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The brown trout (lat.: Salmo trutta lacustris and trutta fario) belongs to the botanical family of Salmonidae or salmon-like fish. It is one of the most common trouts used as a food fish and belongs to the same species as the sea trout. The major difference between the two is that brown trouts live mainly in freshwater, while the sea trout migrates to the ocean. Brown trouts are native to Europe and Asia. Salmo trutta lacustris lives mainly in Northern Europe, especially Scandinavia, Scotland, Ireland but also in the Alps up to 1800 m. It prefers large, deep lakes rich in oxygen and only migrates into rivers or streams to spawn. Salmo trutta fario lives mainly in streams and rivers and prefers colder water. Brown trouts may grow up to 1,40 m and 20 kg. In smaller streams mature brown trouts of only 1 kg are common though. Their body is sturdy and compact. As with all Salmonidae a characteristical fat fin lies between the dorsal and caudal fin.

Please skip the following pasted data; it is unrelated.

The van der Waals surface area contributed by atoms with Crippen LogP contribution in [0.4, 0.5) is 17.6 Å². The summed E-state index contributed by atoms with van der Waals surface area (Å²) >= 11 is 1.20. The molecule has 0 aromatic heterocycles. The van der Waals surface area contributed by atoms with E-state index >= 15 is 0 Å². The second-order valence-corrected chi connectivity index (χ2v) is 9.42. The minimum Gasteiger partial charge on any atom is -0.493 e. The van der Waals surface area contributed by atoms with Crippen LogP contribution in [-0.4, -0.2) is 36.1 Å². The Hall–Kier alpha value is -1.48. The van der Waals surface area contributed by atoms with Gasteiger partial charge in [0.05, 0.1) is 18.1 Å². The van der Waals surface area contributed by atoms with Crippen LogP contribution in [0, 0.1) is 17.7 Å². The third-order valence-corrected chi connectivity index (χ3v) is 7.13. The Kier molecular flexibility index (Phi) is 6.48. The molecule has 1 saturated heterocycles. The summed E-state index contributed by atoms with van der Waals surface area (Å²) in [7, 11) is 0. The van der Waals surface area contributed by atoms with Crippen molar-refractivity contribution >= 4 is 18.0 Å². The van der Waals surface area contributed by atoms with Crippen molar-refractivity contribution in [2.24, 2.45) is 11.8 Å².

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Preparation of brown trouts

The meat of brown trouts is light in colour and has a firm consistency. It is well suited for frying, boiling au bleu and smoking.

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